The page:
Meet The Female Citizen Journalists Reporting From The Most Dangerous Place In The World
The Debrief: Syria has become a no-go for Western reporters, but these woman risk their lives to keep the world informed about what's happening in their country - 'the most dangerous place in the world to be a journalist'
The stark orange of James Foley’s jumpsuit haunts of the eyes of the general public, journalists and editors alike. To the Western gaze, his execution, and those of Steven Sotloff and John Cantillie back in 2014, showed us the brutal cost of reporting in Syria. Even before this, the death of Marie Colvin in Homs back in 2012 marked the region as a ‘no go’ area for foreign reporters.
As news outlets ban their own employees from entering and desperately warn freelancers to stay away, it perhaps seems remarkable that there has been any information about the war in Syria at all. As we sit cosily in a country at ‘peace’, the bravery of reporters who choose to risk everything to bring back the truth seems unfathomable.
In January of this year it was confirmed that ISIS had executed a Syrian female citizen journalist in Raqqa for the first time. Her name was Ruqia Hassan. Since the beginning, the first and fastest news about the creeping control of ISIS, American bombs falling from the sky and stories of resisting rebel militias have come from the mouths of citizen journalists. Part of the power of ISIS is their propaganda machine, it is vital that they use strategies of media repression in order to make their ‘state’ appear inviting and strong. As Avin Shexmous, a female reporter from the Afrin region writes to me, ‘to be a journalist in Syria is now a duty upon anyone who can perform it’. Given the stakes, it comes as no surprise that this feels more like a call to arms rather than a job description.
In 2014, the BBC reported that Syria was the most dangerous place in the world to be a journalist . To date, the CPJ (Committee to Protect Journalists) records that 94 media workers have been killed since the 2011 conflict began. But, due to the dual threat of both ISIS and Assad, the reporting of events has increased in significance. Rather than allowing either regime to manipulate history to suit their own needs, groups of citizen journalists are fighting to maintain the history of their country.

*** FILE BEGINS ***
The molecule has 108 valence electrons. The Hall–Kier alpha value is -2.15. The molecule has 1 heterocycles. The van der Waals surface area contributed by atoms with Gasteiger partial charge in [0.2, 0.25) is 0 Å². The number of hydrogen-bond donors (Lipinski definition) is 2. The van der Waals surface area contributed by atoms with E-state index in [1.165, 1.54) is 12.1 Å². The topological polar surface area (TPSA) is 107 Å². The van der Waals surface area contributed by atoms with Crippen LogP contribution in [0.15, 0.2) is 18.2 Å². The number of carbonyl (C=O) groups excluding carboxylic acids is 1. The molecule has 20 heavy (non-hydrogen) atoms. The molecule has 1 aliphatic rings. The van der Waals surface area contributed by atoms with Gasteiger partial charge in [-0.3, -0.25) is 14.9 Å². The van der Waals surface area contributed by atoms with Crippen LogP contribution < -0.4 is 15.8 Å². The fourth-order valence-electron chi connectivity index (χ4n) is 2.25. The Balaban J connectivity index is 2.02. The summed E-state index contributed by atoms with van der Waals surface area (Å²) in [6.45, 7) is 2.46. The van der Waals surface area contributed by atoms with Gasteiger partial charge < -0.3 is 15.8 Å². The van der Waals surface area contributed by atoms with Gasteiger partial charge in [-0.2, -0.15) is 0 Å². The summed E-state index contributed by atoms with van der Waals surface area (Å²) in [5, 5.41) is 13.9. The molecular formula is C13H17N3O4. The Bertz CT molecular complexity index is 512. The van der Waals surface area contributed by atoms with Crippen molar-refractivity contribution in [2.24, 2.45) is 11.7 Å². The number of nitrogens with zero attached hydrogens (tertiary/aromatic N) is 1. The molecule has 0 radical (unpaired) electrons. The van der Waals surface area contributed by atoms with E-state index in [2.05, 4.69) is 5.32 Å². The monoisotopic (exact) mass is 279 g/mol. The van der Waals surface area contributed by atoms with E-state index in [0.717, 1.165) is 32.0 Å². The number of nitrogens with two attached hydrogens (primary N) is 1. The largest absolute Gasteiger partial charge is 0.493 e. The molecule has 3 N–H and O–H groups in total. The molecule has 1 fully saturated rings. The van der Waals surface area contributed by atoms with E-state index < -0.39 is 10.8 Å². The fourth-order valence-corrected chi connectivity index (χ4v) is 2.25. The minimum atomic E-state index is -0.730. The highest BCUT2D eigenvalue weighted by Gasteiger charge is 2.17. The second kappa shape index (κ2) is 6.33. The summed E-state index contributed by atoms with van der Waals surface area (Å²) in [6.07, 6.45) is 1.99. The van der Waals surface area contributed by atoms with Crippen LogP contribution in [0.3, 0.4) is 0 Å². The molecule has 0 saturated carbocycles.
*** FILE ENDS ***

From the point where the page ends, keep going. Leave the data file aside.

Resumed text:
The most famous of these networks is Raqqa Is Being Slaughtered Silently (RBSS). Named after the city that has become ISIS stronghold, the group of journalists have to hide within their collective identity to evade capture and execution. As a consequence, much of their work is based online and shared through social media networks. Despite precautions, the group is aware that they will not survive long while reporting. Tragically, as with the case of several of their members, leaving Syria is not even enough to be safe as they were followed and beheaded in Turkey.
In January, the group came to the forefront of the news again when Ruqia Hassan was killed by ISIS for reporting for them. But, in spite of this, some of these female journalists seems to be at best undervalued and, occasionally overlooked as journalists completely. As the Guardian asked, tongue firmly in cheek, ‘can girls even find Syria on the map?’
Speaking to Rula Asad, the co-founder of Syrian Female Journalist Network, it becomes clear that the women sources of news coming out of the country are quite literally being hidden from sight. ‘One of the reporters that we support through our network was executed by ISIS at the same time the headlines were all focussed on the death of Ruqia Hassan, who reported for the famous citizen journalist group Raqqa Is Being Slaughtered Silently, there in Raqqa. However, we did not announce it because her family did not want us saying anything. In my opinion, this is because of the tradition of honour’ she says.